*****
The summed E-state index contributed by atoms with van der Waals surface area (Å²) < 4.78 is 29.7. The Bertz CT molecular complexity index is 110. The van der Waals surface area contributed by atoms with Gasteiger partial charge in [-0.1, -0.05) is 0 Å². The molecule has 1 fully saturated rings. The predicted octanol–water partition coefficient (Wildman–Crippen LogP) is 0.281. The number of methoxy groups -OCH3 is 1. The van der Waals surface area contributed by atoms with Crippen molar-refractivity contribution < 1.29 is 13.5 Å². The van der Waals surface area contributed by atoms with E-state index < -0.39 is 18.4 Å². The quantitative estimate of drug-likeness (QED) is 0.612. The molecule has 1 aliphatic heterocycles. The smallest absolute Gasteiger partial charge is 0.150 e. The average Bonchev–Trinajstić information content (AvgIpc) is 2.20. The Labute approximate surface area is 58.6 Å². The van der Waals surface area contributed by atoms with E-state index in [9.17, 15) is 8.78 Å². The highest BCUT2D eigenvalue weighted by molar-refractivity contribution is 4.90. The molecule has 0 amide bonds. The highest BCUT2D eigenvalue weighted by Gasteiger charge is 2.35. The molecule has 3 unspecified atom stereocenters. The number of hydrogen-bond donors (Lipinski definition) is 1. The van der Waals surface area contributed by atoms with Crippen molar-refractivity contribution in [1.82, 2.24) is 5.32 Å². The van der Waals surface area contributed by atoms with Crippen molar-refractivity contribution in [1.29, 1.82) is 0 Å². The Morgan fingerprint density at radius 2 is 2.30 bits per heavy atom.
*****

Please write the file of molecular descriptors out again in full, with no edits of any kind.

The summed E-state index contributed by atoms with van der Waals surface area (Å²) < 4.78 is 29.7. The Bertz CT molecular complexity index is 110. The van der Waals surface area contributed by atoms with Gasteiger partial charge in [-0.1, -0.05) is 0 Å². The molecule has 1 fully saturated rings. The predicted octanol–water partition coefficient (Wildman–Crippen LogP) is 0.281. The number of methoxy groups -OCH3 is 1. The van der Waals surface area contributed by atoms with Crippen molar-refractivity contribution < 1.29 is 13.5 Å². The van der Waals surface area contributed by atoms with E-state index < -0.39 is 18.4 Å². The quantitative estimate of drug-likeness (QED) is 0.612. The molecule has 1 aliphatic heterocycles. The smallest absolute Gasteiger partial charge is 0.150 e. The average Bonchev–Trinajstić information content (AvgIpc) is 2.20. The Labute approximate surface area is 58.6 Å². The van der Waals surface area contributed by atoms with E-state index in [9.17, 15) is 8.78 Å². The highest BCUT2D eigenvalue weighted by molar-refractivity contribution is 4.90. The molecule has 0 amide bonds. The highest BCUT2D eigenvalue weighted by Gasteiger charge is 2.35. The molecule has 3 unspecified atom stereocenters. The number of hydrogen-bond donors (Lipinski definition) is 1. The van der Waals surface area contributed by atoms with Crippen molar-refractivity contribution in [1.82, 2.24) is 5.32 Å². The van der Waals surface area contributed by atoms with Crippen molar-refractivity contribution in [1.29, 1.82) is 0 Å². The Morgan fingerprint density at radius 2 is 2.30 bits per heavy atom.